Although the Parliamentary Report I am presenting today has been dominated throughout this past year by the economic situation we inherited, it would, I think, be wrong for me to deal in detail with either the crisis and its causes, or with the action we have taken because the First Secretary of State and the Chancellor of the Exchequer, if they catch your eye, Mr. Chairman, will be dealing with this on Thursday.

It is for me only to draw out one or two central themes. One - we have met the successive developments of this crisis by decisions, by measures, that have been taken, measures which were not only relevant to the current need and the current problems and the current state of sterling, but were also relevant to the deep, underlying, longer-term problems we are facing. And equally, and no one would question this, the measures we have taken to rid this nation not only of the economic crisis that we inherited but of the industrial inadequacies, the industrial dis­tortion which underlay and caused that crisis - those measures that we have taken have been opposed, misrepresented and irresponsibly misused by the very men who bore the responsibility for the crisis and who, for their own unworthy reasons, had failed to take the decisions which they knew, and which they know, to have been necessary.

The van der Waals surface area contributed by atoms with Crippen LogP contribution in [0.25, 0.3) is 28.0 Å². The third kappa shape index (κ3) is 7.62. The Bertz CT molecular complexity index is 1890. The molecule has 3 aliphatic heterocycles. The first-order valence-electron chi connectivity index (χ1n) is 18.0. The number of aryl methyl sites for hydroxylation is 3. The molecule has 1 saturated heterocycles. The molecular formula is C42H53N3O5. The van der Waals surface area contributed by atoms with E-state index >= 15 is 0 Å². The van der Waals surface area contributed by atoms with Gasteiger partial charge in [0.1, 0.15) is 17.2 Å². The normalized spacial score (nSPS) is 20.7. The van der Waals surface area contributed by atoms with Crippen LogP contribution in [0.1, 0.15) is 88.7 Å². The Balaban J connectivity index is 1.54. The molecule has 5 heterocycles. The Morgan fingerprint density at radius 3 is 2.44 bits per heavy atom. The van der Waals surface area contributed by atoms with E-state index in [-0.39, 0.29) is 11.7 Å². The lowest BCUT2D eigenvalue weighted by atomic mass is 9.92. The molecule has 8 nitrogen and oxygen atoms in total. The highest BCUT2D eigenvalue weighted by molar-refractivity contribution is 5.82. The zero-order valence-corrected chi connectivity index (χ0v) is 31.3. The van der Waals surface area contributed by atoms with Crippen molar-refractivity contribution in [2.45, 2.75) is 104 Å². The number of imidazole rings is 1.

My second point is that while we have had to use the rusty and outworn weapons they left to us, we have from the outset been making an attack on the root causes of our economic problems. We have attacked irrelevant and costly prestige defence projects. We have attacked the problem of our un­controlled capital exports. We have attacked the problem of our unbalanced investment programmes and the problem of government expenditure. But above all through the National Economic Development Council, through the separate councils for individual industries, through the Ministry of Techno­logy, we are engaged now on a great campaign to make this country technology-conscious and to speed the application of the fruits of scientific research to our industrial processes.